Responding to terrorism requires courage and faith

Frank Di Giacomo, Publisher
Posted on October 1, 2001

As Vince Lombardi once said, “It’s not whether you get knocked down, it’s whether you get up.” This country got knocked down on Sept. 11 during the terrorist attacks on New York City and Washington, D.C., not to mention the crash of the hijacked airliner in Pennsylvania. Thousands of innocent people lost their lives in a series of cowardly acts. The sense of security that we prize so highly has been marred. It’s easy to be angry, confused and afraid. Fortunately, Americans rarely take the easy way out. Within hours of the attacks, the country was regrouping and providing assistance at all levels. The American Red Cross reported an overwhelming response of people who wanted to donate blood. New York City officials said thousands of people offered their services to help with the disaster relief. Operators of refrigerated trucks offered their services to haul away the lifeless bodies of those who perished in the assault on the World Trade Center. It was an impressive display of courage, spirit and determination. And it will not end any time soon. We will not forget those who lost their lives nor the need to be prepared for further attacks on our freedom and well-being. What’s our next step?
What we need now is strong leadership, starting at the top in Washington, D.C., and filtering down the system to our schools and, of course, their transportation providers. Although school bus operators are not responsible for the emotional health of their passengers, their drivers, especially, do have an impact on their lives. This needs to be factored into our response to the terrorist attacks. Thankfully, many schoolchildren are too young to fully understand the horror of last month’s disaster. But some are old enough to comprehend the significance of the attacks. What we all must do now is teach them that fear cannot be allowed to rule our lives. School bus drivers, especially, should be encouraged to maintain a capable, confident demeanor. As one of the adults who has a strong presence in many children’s lives, drivers need to be aware of their responsibility to be a positive role model. As part of that responsibility, bus drivers should be sensitive to any intolerance exhibited by their passengers. In the days following the attacks, random assaults on people who appeared to be Arab Americans were reported. One school district near New Orleans closed its schools after students of Middle Eastern origin were harassed and taunted. As we all know, this type of harassment runs counter to the basic principles and laws of this country. Restoring their trust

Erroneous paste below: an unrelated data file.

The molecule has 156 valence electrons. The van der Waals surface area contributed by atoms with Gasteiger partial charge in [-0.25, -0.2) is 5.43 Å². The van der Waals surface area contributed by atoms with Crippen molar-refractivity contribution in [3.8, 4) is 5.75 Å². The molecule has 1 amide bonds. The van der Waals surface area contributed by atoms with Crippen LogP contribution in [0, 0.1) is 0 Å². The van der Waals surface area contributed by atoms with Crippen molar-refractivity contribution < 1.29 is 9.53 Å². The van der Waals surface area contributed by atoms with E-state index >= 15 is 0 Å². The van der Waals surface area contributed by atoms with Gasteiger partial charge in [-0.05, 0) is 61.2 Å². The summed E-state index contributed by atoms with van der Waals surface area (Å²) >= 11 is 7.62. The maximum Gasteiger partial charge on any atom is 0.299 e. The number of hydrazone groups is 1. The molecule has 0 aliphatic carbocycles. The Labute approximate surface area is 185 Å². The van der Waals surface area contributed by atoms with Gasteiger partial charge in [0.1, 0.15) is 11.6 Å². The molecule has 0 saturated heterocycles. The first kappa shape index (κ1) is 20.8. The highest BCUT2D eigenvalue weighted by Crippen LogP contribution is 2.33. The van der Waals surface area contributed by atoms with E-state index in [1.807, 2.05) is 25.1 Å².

In the wake of the terrorist events, some children will lose trust in adults. After all, they weren’t able to prevent the terrorist attacks, were they? According to advice offered by the Federal Emergency Management Agency, adults should repeatedly assure children that they will be taken care of and help them regain faith in the future by discussing activities next week or next month. Bus drivers can provide their riders with this reassurance by asking about their plans for, say, Halloween or Thanksgiving. The key is to provide realistic reassurance about the future without glossing over the horror of the terrorist attacks. How we respond to last month’s devastating events will be marked in history and set the tone for the next several years. Let’s move forward boldly and pass along our optimism and resilience to America’s next generation, many of whom, as we all know, are riding yellow buses to and from school each day.

Related Topics: school bus security

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